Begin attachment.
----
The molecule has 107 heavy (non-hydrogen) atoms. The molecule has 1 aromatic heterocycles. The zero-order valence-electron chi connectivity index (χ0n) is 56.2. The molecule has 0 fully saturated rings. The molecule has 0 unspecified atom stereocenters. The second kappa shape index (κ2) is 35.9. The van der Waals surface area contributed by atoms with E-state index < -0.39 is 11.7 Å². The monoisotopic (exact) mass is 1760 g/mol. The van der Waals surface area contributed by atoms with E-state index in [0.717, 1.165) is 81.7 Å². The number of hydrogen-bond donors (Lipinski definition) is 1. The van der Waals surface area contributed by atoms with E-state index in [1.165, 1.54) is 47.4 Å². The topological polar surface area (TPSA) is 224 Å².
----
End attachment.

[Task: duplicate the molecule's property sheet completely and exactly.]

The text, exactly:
The molecule has 107 heavy (non-hydrogen) atoms. The molecule has 1 aromatic heterocycles. The zero-order valence-electron chi connectivity index (χ0n) is 56.2. The molecule has 0 fully saturated rings. The molecule has 0 unspecified atom stereocenters. The second kappa shape index (κ2) is 35.9. The van der Waals surface area contributed by atoms with E-state index < -0.39 is 11.7 Å². The monoisotopic (exact) mass is 1760 g/mol. The van der Waals surface area contributed by atoms with E-state index in [0.717, 1.165) is 81.7 Å². The number of hydrogen-bond donors (Lipinski definition) is 1. The van der Waals surface area contributed by atoms with E-state index in [1.165, 1.54) is 47.4 Å². The topological polar surface area (TPSA) is 224 Å².